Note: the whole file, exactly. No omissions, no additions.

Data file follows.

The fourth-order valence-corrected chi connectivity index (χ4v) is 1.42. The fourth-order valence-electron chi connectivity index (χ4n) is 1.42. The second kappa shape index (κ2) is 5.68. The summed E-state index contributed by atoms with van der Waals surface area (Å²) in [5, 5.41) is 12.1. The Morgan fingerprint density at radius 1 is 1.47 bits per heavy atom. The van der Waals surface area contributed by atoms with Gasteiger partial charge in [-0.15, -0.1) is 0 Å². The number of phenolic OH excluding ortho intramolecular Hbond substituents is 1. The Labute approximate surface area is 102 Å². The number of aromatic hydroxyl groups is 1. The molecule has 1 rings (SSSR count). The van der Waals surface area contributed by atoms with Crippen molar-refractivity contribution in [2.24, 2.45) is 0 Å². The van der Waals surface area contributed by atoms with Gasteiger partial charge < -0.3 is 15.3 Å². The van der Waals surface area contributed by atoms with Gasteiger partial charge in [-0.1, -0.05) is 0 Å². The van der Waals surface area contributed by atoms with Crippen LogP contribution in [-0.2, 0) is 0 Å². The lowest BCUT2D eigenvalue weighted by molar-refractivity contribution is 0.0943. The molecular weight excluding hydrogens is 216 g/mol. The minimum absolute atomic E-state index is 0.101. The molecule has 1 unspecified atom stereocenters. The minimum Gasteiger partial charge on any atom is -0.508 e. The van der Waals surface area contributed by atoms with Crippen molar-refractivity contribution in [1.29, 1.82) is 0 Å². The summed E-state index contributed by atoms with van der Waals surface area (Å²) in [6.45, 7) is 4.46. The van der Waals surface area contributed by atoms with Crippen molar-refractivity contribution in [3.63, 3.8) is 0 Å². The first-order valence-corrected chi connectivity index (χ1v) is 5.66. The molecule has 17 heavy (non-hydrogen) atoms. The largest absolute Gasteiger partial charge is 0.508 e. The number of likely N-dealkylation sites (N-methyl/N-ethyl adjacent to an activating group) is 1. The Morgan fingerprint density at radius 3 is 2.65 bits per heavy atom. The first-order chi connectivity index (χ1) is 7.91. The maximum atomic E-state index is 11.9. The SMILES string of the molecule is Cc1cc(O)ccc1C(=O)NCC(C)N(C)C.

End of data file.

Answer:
The fourth-order valence-corrected chi connectivity index (χ4v) is 1.42. The fourth-order valence-electron chi connectivity index (χ4n) is 1.42. The second kappa shape index (κ2) is 5.68. The summed E-state index contributed by atoms with van der Waals surface area (Å²) in [5, 5.41) is 12.1. The Morgan fingerprint density at radius 1 is 1.47 bits per heavy atom. The van der Waals surface area contributed by atoms with Gasteiger partial charge in [-0.15, -0.1) is 0 Å². The number of phenolic OH excluding ortho intramolecular Hbond substituents is 1. The Labute approximate surface area is 102 Å². The number of aromatic hydroxyl groups is 1. The molecule has 1 rings (SSSR count). The van der Waals surface area contributed by atoms with Crippen molar-refractivity contribution in [2.24, 2.45) is 0 Å². The van der Waals surface area contributed by atoms with Gasteiger partial charge < -0.3 is 15.3 Å². The van der Waals surface area contributed by atoms with Gasteiger partial charge in [-0.1, -0.05) is 0 Å². The van der Waals surface area contributed by atoms with Crippen LogP contribution in [-0.2, 0) is 0 Å². The lowest BCUT2D eigenvalue weighted by molar-refractivity contribution is 0.0943. The molecular weight excluding hydrogens is 216 g/mol. The minimum absolute atomic E-state index is 0.101. The molecule has 1 unspecified atom stereocenters. The minimum Gasteiger partial charge on any atom is -0.508 e. The van der Waals surface area contributed by atoms with Crippen molar-refractivity contribution in [1.29, 1.82) is 0 Å². The summed E-state index contributed by atoms with van der Waals surface area (Å²) in [6.45, 7) is 4.46. The van der Waals surface area contributed by atoms with Crippen molar-refractivity contribution in [3.63, 3.8) is 0 Å². The first-order valence-corrected chi connectivity index (χ1v) is 5.66. The molecule has 17 heavy (non-hydrogen) atoms. The largest absolute Gasteiger partial charge is 0.508 e. The number of likely N-dealkylation sites (N-methyl/N-ethyl adjacent to an activating group) is 1. The Morgan fingerprint density at radius 3 is 2.65 bits per heavy atom. The first-order chi connectivity index (χ1) is 7.91. The maximum atomic E-state index is 11.9. The SMILES string of the molecule is Cc1cc(O)ccc1C(=O)NCC(C)N(C)C.